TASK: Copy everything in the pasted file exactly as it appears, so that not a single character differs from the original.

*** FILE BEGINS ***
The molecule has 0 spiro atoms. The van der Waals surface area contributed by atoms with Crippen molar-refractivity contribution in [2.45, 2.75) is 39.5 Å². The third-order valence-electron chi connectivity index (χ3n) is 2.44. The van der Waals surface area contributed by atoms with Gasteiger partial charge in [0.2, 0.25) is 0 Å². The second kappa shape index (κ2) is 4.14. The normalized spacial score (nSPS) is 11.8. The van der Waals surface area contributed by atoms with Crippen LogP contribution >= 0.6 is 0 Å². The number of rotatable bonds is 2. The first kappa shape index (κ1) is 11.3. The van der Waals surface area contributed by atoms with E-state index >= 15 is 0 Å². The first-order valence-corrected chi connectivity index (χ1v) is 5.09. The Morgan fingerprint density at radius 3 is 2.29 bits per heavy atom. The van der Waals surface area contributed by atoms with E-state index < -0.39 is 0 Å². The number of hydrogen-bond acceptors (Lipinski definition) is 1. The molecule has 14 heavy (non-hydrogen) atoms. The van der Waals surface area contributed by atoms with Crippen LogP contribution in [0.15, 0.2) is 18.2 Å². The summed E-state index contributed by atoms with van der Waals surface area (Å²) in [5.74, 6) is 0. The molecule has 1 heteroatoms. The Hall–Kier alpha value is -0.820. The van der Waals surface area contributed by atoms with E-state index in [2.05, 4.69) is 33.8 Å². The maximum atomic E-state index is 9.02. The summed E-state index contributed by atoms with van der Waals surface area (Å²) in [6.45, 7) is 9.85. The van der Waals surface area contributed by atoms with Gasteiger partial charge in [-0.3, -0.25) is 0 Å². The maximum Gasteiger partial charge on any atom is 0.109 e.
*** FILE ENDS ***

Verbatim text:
The molecule has 0 spiro atoms. The van der Waals surface area contributed by atoms with Crippen molar-refractivity contribution in [2.45, 2.75) is 39.5 Å². The third-order valence-electron chi connectivity index (χ3n) is 2.44. The van der Waals surface area contributed by atoms with Gasteiger partial charge in [0.2, 0.25) is 0 Å². The second kappa shape index (κ2) is 4.14. The normalized spacial score (nSPS) is 11.8. The van der Waals surface area contributed by atoms with Crippen LogP contribution >= 0.6 is 0 Å². The number of rotatable bonds is 2. The first kappa shape index (κ1) is 11.3. The van der Waals surface area contributed by atoms with E-state index >= 15 is 0 Å². The first-order valence-corrected chi connectivity index (χ1v) is 5.09. The Morgan fingerprint density at radius 3 is 2.29 bits per heavy atom. The van der Waals surface area contributed by atoms with E-state index < -0.39 is 0 Å². The number of hydrogen-bond acceptors (Lipinski definition) is 1. The molecule has 14 heavy (non-hydrogen) atoms. The van der Waals surface area contributed by atoms with Crippen LogP contribution in [0.15, 0.2) is 18.2 Å². The summed E-state index contributed by atoms with van der Waals surface area (Å²) in [5.74, 6) is 0. The molecule has 1 heteroatoms. The Hall–Kier alpha value is -0.820. The van der Waals surface area contributed by atoms with E-state index in [2.05, 4.69) is 33.8 Å². The maximum atomic E-state index is 9.02. The summed E-state index contributed by atoms with van der Waals surface area (Å²) in [6.45, 7) is 9.85. The van der Waals surface area contributed by atoms with Gasteiger partial charge in [-0.3, -0.25) is 0 Å². The maximum Gasteiger partial charge on any atom is 0.109 e.